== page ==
Most of today’s parents will have memories, however distant and dim, of the old way of DJing, with record decks. Some of you may have even done it. Well, you’ve probably already kind of realised that that’s all changed. So if you think (or know!) that your teenager would like DJ equipment for Christmas, but don’t know where to start, read on…
Just like your camera and your mobile phone, it’s all digital nowadays. That means (luckily for you), DJing is cheaper to get into than ever. Of course, you can spend huge amounts of money if you want to, but it’s not necessary – especially when it may turn out to be a passing phase for your son or daughter. So here’s a crash course on how to buy wisely for your teenager. Look out for the “just tell me what to buy” sections if you’re really rushed.
1. You’re going to want to buy your child a “DJ controller” or “DJ interface”
A DJ controller looks like old fashioned decks and a mixer, but shrunk. It connects to a computer and allow control over MP3 music files. It’s the cheapest and best way to “get into” DJing, and they’re selling like hot cakes.
Got time to browse? We have covered all of the main models on the market in our DJ Midi controllers buyer’s guide.
We recommend you buy one with a built-in “sound card” – that basically means you plug it into your computer (yes, you need a laptop too), plug your amp/speakers in to the back of it, and you’re done.
2. You may need to buy a “sound card”…
As mentioned above, some controllers don’t have built-in “sound cards”. Your child will demand one very quickly if you buy a controller that doesn’t have one! It’s important, because it allows your child to use the headphones at the same time as the speakers – essential for DJing.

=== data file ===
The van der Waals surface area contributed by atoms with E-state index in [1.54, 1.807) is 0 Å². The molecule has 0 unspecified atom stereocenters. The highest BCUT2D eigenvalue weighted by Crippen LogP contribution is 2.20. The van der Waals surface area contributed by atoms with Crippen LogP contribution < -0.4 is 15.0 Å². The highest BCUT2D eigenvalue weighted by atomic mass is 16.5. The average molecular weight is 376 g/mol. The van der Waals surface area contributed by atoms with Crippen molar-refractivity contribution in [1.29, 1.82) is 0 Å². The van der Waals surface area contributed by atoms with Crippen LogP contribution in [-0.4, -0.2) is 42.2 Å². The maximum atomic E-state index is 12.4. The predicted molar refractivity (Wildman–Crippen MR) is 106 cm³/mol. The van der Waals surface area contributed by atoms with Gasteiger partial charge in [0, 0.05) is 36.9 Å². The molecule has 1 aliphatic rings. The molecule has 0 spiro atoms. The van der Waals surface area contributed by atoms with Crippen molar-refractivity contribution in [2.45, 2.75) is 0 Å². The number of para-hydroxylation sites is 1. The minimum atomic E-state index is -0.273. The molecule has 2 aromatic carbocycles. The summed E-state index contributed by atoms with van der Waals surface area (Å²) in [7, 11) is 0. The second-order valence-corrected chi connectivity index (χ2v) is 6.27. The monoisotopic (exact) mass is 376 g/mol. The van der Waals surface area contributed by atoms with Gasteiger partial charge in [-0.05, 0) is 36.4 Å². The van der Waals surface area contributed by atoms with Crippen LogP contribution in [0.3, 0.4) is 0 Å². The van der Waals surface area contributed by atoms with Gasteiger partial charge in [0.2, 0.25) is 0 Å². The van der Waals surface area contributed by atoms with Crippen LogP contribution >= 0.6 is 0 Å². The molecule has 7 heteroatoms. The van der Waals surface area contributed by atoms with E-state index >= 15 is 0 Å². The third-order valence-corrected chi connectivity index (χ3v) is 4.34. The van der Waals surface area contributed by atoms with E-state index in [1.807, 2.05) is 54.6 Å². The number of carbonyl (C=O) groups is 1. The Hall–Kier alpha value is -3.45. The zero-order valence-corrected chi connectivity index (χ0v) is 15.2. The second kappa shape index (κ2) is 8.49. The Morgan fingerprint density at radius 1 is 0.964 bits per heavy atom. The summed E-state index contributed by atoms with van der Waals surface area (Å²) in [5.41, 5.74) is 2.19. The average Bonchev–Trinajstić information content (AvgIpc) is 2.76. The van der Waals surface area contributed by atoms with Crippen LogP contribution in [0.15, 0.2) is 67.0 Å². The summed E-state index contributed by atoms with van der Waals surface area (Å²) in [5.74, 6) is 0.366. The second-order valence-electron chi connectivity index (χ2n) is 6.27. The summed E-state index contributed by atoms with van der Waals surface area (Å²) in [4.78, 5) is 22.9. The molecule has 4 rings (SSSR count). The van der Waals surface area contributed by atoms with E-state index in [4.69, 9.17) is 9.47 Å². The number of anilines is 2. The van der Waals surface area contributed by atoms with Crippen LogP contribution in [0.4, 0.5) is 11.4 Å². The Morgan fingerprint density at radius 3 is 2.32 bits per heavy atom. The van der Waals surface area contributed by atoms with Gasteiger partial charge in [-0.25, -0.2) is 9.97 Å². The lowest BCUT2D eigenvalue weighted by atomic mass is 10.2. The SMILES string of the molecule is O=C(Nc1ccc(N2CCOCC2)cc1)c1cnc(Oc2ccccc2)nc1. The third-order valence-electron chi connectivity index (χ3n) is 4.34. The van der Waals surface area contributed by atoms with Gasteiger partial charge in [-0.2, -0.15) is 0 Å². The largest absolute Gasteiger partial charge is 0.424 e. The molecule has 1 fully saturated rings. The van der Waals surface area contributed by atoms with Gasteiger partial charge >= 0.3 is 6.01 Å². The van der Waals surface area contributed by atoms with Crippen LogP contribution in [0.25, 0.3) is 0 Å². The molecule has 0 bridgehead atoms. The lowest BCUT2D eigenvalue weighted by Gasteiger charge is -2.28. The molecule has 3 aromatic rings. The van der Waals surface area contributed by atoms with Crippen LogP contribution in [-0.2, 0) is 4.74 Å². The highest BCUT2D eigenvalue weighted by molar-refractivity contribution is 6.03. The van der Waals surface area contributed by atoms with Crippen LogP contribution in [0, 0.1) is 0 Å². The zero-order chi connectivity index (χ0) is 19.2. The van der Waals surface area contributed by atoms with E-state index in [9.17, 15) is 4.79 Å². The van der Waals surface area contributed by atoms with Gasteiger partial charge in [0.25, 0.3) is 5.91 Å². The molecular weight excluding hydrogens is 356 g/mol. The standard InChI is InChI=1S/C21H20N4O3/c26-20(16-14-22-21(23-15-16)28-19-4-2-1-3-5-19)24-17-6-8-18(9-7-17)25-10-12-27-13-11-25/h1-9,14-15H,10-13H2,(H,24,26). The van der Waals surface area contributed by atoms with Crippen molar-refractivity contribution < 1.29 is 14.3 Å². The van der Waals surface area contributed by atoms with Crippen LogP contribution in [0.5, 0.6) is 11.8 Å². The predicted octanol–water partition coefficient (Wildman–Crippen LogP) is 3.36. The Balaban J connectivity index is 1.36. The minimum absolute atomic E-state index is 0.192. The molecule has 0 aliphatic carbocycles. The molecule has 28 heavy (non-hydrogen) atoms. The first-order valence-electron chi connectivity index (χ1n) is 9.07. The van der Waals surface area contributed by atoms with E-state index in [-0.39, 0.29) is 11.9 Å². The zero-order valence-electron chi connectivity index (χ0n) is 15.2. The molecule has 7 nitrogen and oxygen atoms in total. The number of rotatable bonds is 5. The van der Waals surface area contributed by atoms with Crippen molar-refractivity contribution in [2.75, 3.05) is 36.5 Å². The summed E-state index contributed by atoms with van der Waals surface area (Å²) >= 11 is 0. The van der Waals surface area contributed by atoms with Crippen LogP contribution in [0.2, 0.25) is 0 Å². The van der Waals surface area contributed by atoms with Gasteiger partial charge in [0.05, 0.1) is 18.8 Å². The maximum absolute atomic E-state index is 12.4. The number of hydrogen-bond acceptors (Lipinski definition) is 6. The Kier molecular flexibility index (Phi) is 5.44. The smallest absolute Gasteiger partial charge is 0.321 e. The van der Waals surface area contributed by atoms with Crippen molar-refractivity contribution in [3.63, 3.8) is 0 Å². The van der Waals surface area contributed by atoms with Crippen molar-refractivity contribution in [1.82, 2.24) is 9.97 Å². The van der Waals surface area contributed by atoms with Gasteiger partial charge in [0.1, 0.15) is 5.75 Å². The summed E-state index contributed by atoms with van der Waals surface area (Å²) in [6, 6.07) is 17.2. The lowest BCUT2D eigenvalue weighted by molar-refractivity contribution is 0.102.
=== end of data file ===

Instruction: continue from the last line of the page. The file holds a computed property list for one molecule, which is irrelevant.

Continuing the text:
There’s nothing wrong with going down the separate sound card route, but set-up is harder and it’s one more thing to buy. You can see a selection of relevant sound cards in DJ Sound Cards Under $130: Top Models Reviewed & Rated. They’re physically small things. You’ll know if the controller you’ve bought needs one because it won’t have a headphones socket on it. Or just buy one that has (again, see our DJ Midi controllers buyer’s guide).
3. Your child will need access to a computer, preferably a laptop
DJ controllers comes with software that you load onto the laptop, that works in tandem with the controller. When you plug the controller in and launch the software, the controller springs to life and allows control over all the software’s DJing features. If your child already has a laptop, great. If not, factor this in. It doesn’t have to be too powerful – any dual-core or better Intel should be OK, with 2GB of memory and room on the hard drive for music.
All the DJ controller manufacturers have “minimum spec” on their websites – check before buying, either with the retailer or directly online – Google “PC spec” and the model name to find it. There are some weird stipulations with some controllers.
Of course, the laptop of choice is a MacBook, but a $400 Dell will also do just fine.
4. You’ll need to have speakers/amp of some kind, too
DJ equipment can play through anything – if your child has a stereo, check if it has an Aux input. If your child already has decent-enough computer speakers (ie separate from the PC or laptop), they’ll do fine for starters, and such speakers have an amplifier built-in so no need to worry about that.